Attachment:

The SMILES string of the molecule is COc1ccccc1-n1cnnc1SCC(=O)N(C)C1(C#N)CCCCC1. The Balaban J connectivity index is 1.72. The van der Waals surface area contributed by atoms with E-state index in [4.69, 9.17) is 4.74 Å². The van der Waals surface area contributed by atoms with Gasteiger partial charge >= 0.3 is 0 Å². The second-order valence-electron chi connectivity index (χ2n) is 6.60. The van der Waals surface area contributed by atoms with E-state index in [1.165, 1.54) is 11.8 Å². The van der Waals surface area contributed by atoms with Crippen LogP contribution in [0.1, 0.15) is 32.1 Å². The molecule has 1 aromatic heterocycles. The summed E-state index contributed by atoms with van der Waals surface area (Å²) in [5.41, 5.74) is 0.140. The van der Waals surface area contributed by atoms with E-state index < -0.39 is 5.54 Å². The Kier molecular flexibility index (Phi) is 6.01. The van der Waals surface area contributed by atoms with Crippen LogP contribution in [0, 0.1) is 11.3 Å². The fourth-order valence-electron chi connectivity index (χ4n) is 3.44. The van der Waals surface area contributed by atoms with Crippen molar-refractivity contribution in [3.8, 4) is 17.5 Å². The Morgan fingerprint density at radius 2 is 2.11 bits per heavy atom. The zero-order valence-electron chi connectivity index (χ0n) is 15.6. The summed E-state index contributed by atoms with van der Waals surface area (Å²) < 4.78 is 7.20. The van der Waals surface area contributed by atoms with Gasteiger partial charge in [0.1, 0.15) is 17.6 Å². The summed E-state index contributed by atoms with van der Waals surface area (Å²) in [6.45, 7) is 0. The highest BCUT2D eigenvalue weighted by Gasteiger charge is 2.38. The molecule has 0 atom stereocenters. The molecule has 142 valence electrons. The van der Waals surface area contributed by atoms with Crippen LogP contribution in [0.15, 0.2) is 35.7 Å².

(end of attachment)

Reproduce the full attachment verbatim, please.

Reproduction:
The SMILES string of the molecule is COc1ccccc1-n1cnnc1SCC(=O)N(C)C1(C#N)CCCCC1. The Balaban J connectivity index is 1.72. The van der Waals surface area contributed by atoms with E-state index in [4.69, 9.17) is 4.74 Å². The van der Waals surface area contributed by atoms with Gasteiger partial charge >= 0.3 is 0 Å². The second-order valence-electron chi connectivity index (χ2n) is 6.60. The van der Waals surface area contributed by atoms with E-state index in [1.165, 1.54) is 11.8 Å². The van der Waals surface area contributed by atoms with Crippen LogP contribution in [0.1, 0.15) is 32.1 Å². The molecule has 1 aromatic heterocycles. The summed E-state index contributed by atoms with van der Waals surface area (Å²) in [5.41, 5.74) is 0.140. The van der Waals surface area contributed by atoms with E-state index < -0.39 is 5.54 Å². The Kier molecular flexibility index (Phi) is 6.01. The van der Waals surface area contributed by atoms with Crippen LogP contribution in [0, 0.1) is 11.3 Å². The fourth-order valence-electron chi connectivity index (χ4n) is 3.44. The van der Waals surface area contributed by atoms with Crippen molar-refractivity contribution in [3.8, 4) is 17.5 Å². The Morgan fingerprint density at radius 2 is 2.11 bits per heavy atom. The zero-order valence-electron chi connectivity index (χ0n) is 15.6. The summed E-state index contributed by atoms with van der Waals surface area (Å²) < 4.78 is 7.20. The van der Waals surface area contributed by atoms with Gasteiger partial charge in [0.1, 0.15) is 17.6 Å². The summed E-state index contributed by atoms with van der Waals surface area (Å²) in [6.45, 7) is 0. The highest BCUT2D eigenvalue weighted by Gasteiger charge is 2.38. The molecule has 0 atom stereocenters. The molecule has 142 valence electrons. The van der Waals surface area contributed by atoms with Crippen LogP contribution in [0.15, 0.2) is 35.7 Å².